Lebanon Has Suffered From Sectarianism for Too Long
Mass protests could put an end to the ethnic clientelism that has empowered corrupt leaders. But demonstrators must stand their ground or risk being co-opted like those who rose up in 2005.
The essence of Lebanon’s current uprising lies in the Lebanese people’s courage to name and shame the country’s sectarian political system—which was enshrined in the 1943 National Pact and reaffirmed in the Taif Accords that ended the Lebanese civil war. While in theory it provides political representation of all Lebanese religious groups, which divide seats in parliament according to their size, the system has become a tool for powerful elites to monopolize the economy.
Protesters know that their leaders come from a network of sectarian militias and allied businessmen who took power after the civil war that ended in 1990 by replacing the state at the local level as the source of finance for reconstruction. These leaders used their patronage networks to dominate parliamentary politics. Later, they used their influence to create local party apparatuses that now control most municipalities.
With Lebanon’s credit ratings hitting junk status, unemployment rampant, and environmental degradation reaching cataclysmic levels, the floor under the sectarian system has caved in. The sheer corruption, incompetence, and social injustice of the political class have destroyed the social contract. What remains now is to rebuild it based on a new legal and political order.
The Lebanese writer Samir Kassir famously predicted in 2005, “When the Arab spring starts in Beirut, it will herald the blooming of roses in Damascus.” Although it might seem like a failed prophecy in 2019, with Bashar al-Assad’s regime on the cusp of regaining control over Syria, Kassir’s point was in fact broader. He knew that under the right circumstances, the Arab populations could translate their thirst for democracy into popular, revolutionary movements that cross borders. That was clear during the Arab uprisings in 2011, and it is visible again today.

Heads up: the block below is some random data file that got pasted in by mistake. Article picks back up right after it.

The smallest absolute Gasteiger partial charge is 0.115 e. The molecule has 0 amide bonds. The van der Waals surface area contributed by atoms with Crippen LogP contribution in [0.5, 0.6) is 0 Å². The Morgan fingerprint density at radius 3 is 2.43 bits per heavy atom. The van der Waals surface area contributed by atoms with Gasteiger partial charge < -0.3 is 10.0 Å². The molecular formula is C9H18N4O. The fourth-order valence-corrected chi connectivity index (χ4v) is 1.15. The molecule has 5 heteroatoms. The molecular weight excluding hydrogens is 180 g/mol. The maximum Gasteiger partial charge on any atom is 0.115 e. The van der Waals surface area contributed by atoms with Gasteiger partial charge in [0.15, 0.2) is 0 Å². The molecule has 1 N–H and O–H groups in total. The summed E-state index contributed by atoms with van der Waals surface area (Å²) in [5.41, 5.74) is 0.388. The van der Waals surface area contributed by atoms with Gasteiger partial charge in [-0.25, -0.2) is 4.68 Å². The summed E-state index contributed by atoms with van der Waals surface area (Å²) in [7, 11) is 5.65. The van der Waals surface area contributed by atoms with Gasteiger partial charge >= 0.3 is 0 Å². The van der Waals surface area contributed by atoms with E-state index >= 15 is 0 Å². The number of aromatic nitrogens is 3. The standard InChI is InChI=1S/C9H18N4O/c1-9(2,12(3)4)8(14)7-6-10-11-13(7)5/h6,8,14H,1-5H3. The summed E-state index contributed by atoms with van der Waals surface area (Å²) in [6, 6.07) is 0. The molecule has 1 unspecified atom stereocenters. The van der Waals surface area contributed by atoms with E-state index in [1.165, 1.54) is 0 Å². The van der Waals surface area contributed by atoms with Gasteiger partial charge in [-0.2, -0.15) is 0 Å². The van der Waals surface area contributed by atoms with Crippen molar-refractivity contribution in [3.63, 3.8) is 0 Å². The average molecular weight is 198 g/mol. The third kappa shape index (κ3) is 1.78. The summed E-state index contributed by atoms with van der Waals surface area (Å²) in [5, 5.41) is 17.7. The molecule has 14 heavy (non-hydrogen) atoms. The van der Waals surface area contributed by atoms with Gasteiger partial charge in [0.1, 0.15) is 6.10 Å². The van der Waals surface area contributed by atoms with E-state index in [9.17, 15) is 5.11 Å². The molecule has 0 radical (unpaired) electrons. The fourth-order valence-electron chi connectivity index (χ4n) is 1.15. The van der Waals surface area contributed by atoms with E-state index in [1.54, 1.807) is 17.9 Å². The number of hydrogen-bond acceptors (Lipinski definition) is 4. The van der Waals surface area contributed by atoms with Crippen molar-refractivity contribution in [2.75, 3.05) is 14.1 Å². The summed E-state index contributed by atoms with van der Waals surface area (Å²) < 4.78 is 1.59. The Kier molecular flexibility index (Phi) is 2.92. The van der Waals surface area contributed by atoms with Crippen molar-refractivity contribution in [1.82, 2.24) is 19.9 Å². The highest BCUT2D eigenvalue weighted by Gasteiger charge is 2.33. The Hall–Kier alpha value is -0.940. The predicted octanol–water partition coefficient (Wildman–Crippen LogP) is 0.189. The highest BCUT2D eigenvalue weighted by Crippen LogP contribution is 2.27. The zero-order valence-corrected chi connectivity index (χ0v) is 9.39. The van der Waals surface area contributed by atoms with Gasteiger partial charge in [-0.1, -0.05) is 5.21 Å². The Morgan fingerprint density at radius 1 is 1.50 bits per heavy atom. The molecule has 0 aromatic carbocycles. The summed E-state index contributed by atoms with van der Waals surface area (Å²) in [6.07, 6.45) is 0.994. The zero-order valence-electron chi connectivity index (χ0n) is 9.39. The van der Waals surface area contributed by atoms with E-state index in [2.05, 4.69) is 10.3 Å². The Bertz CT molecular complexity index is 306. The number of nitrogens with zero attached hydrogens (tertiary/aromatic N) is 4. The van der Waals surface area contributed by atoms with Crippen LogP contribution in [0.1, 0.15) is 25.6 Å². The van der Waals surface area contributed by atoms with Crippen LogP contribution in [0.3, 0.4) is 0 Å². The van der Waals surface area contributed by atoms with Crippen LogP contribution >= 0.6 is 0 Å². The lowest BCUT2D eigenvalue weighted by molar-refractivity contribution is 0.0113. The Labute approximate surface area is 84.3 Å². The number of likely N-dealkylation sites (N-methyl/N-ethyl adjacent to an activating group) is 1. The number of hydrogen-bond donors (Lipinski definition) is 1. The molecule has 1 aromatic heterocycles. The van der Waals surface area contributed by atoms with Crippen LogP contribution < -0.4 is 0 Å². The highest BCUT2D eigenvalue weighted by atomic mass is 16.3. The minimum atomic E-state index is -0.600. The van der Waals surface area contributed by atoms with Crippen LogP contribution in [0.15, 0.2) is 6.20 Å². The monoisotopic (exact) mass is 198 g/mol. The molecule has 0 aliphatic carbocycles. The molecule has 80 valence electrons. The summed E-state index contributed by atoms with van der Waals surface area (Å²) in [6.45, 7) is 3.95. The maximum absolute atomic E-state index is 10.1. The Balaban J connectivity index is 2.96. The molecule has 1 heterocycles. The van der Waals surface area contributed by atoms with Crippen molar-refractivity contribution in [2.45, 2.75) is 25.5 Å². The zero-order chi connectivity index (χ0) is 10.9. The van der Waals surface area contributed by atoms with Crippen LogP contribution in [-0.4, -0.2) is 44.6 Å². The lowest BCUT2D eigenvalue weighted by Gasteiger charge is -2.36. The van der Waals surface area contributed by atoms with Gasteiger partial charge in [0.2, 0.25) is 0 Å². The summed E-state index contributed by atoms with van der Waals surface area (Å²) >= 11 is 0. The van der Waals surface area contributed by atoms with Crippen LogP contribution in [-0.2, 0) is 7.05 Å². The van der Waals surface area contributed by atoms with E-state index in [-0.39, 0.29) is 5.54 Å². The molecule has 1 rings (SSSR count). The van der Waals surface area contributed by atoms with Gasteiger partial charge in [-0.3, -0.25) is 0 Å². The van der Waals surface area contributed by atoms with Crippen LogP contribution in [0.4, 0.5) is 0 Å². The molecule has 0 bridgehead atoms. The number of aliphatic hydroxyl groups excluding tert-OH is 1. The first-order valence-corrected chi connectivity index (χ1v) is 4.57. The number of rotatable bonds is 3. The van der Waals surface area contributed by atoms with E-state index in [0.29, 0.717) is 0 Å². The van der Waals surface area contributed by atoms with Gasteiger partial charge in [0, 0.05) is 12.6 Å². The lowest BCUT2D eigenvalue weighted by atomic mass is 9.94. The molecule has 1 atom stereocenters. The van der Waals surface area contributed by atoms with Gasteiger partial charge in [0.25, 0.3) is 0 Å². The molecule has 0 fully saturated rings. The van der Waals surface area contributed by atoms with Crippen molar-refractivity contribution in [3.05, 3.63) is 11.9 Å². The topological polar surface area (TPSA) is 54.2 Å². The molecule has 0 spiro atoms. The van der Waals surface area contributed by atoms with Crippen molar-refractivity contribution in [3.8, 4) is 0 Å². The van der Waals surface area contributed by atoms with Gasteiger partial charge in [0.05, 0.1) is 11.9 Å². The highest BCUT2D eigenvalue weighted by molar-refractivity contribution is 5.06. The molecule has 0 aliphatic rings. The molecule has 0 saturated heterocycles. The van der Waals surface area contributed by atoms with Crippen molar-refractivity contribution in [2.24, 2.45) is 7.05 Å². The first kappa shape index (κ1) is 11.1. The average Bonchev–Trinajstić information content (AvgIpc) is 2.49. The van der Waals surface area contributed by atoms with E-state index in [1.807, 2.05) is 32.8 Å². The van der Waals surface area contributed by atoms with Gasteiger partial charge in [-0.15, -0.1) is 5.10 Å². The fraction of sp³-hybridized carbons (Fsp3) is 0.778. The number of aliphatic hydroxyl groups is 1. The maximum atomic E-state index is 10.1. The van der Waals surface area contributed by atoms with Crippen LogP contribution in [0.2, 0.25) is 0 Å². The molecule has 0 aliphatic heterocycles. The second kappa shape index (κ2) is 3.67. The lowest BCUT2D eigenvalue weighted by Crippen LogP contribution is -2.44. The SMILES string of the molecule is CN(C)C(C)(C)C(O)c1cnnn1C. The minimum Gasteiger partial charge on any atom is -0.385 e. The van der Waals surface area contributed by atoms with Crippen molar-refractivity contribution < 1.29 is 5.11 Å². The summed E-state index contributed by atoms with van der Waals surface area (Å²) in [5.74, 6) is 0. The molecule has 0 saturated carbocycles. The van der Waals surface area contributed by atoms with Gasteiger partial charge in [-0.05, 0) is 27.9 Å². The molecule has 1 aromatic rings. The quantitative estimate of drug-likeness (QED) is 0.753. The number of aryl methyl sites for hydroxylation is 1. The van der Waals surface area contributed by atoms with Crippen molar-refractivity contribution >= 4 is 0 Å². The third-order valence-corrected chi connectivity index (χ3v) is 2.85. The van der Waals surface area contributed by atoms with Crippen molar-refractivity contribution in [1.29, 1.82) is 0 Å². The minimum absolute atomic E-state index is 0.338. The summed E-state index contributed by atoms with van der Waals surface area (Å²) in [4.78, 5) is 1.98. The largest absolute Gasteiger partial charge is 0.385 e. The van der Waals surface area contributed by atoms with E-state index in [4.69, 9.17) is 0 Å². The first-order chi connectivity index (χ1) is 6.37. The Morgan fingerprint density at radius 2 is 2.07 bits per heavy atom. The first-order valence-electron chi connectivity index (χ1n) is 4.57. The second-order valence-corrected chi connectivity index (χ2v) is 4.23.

As 2005, 2011, and 2019 have shown, this struggle is not a series of failed springs but a long, hard push for representative governance in which protesters have to learn on their feet how to confront the state and organize movements under difficult circumstances if they are to succeed. Protesters in countries that have achieved some change, such as Sudan and Algeria, as well in countries where there is no clear result yet, such as Iraq and Lebanon, can learn from the mistakes and strategies of previous movements. For the Lebanese protesting today, 2005 in particular provides lessons for how to succeed with their ambitious agenda.
Kassir was one of the intellectual leaders of the 2005 Independence Intifada in Lebanon. Sparked by the assassination of former Prime Minister Rafik Hariri—the father of Saad Hariri, who just resigned from the same position—the uprising against neighboring Syria was unprecedented and eventually successful. After three decades in Lebanon, 14,000 Syrian troops and an extensive security apparatus pulled out in April 2005, and the Western-backed March 14 parliamentary coalition, named after the date of the largest rally, went on to win elections and form a national unity government.
The uprising started as more than just a rally against Syria. During the first month, Martyrs’ Square in Beirut, where protesters are also congregating today, became an open public space for members of all political and sectarian groups to meet, speak freely, and rediscover their commonalities. I remember how liberated people felt by showing a united front under the Lebanese flag, signaling that the divisions in society left by 15 years of civil war between 1975 and 1990 could heal. This feeling promised the possibility of a new political order.